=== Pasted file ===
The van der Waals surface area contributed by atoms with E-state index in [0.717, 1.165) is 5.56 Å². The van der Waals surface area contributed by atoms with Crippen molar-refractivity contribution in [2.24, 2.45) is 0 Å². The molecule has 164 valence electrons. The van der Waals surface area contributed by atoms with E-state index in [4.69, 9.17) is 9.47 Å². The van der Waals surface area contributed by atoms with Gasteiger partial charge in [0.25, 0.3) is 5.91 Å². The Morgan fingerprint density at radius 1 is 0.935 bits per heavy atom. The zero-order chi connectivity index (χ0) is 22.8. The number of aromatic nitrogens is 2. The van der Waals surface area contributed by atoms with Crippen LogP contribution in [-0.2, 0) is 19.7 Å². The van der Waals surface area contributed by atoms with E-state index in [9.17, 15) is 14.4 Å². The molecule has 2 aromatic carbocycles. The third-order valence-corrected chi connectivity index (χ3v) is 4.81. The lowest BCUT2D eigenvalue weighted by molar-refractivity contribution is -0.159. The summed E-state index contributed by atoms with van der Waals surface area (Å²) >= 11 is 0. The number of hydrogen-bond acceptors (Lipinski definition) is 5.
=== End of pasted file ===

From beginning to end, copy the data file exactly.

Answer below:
The van der Waals surface area contributed by atoms with E-state index in [0.717, 1.165) is 5.56 Å². The van der Waals surface area contributed by atoms with Crippen molar-refractivity contribution in [2.24, 2.45) is 0 Å². The molecule has 164 valence electrons. The van der Waals surface area contributed by atoms with E-state index in [4.69, 9.17) is 9.47 Å². The van der Waals surface area contributed by atoms with Gasteiger partial charge in [0.25, 0.3) is 5.91 Å². The Morgan fingerprint density at radius 1 is 0.935 bits per heavy atom. The zero-order chi connectivity index (χ0) is 22.8. The number of aromatic nitrogens is 2. The van der Waals surface area contributed by atoms with Crippen LogP contribution in [-0.2, 0) is 19.7 Å². The van der Waals surface area contributed by atoms with E-state index in [9.17, 15) is 14.4 Å². The molecule has 2 aromatic carbocycles. The third-order valence-corrected chi connectivity index (χ3v) is 4.81. The lowest BCUT2D eigenvalue weighted by molar-refractivity contribution is -0.159. The summed E-state index contributed by atoms with van der Waals surface area (Å²) >= 11 is 0. The number of hydrogen-bond acceptors (Lipinski definition) is 5.